Bighorns have BIG HORNS! My horns make me very macho. In a really big male (called a ram), the horns can weigh up to 30 pounds, more than the weight of all of my bones combined! Can you imagine carrying that much weight on your head? It makes my neck very strong! I use my enormous horns to spar with other males for mating rights. In the late fall, during our mating season, the clash of our headbutts echos through the canyons and steep mountains where we live. Mating season is the only time we spend time with females, following them around to get their attention, and chasing smaller males away. (The rest of the year we hang out with other males in bachelor flocks, and then we get along just fine. Females, called ewes, have horns that are much smaller than the males’. They spend their time together with their lambs and young. Young female sheep will remain with their mother’s flock forever, but young males will leave the flock to hang out with the guys.
Like many other animals in Wyoming, we move up and down mountains with the seasons. We spend the summer at high elevations, but move to more protected and less snow-covered areas in winter. Always we try to stay in rough and rugged terrain. We are very good at climbing steep slopes and negotiating narrow ridges. Our steep mountain habitat and our keen senses protect us a bit from predators, but cougars and golden eagles often eat our lambs.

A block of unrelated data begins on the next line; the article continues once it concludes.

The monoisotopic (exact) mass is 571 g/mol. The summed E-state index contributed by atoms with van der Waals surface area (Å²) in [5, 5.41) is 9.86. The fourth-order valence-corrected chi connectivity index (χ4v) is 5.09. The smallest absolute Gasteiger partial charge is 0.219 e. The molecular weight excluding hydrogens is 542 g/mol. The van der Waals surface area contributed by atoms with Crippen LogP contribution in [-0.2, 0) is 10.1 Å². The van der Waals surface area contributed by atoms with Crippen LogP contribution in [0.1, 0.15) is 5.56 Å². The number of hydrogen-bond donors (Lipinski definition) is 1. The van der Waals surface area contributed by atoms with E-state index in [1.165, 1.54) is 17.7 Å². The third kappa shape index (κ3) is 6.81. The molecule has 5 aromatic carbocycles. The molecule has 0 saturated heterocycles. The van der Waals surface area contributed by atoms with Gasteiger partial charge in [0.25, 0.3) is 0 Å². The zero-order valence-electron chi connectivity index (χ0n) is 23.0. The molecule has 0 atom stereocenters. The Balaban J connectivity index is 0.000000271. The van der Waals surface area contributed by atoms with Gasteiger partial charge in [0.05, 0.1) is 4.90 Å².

Unfortunately, predators are the least of our problems. Although we were once very abundant and our kind numbered in the millions, there are very few of us left. In addition to unregulated hunting in the past, we have died, and continue to die, in large numbers from diseases carried by domestic sheep. Diseases that do not affect domestic sheep very much, such as pneumonia, are deadly for us. It seems there is no way to prevent the spread of disease from domestic sheep to us, if we share a common ground—they are like poison to us. Humans can reintroduce us to all of the mountain ranges where we used to live, but unless we are kept far apart from our domestic cousins, we will still die of disease. Protecting all the landscapes that we use in all seasons is essential for our survival.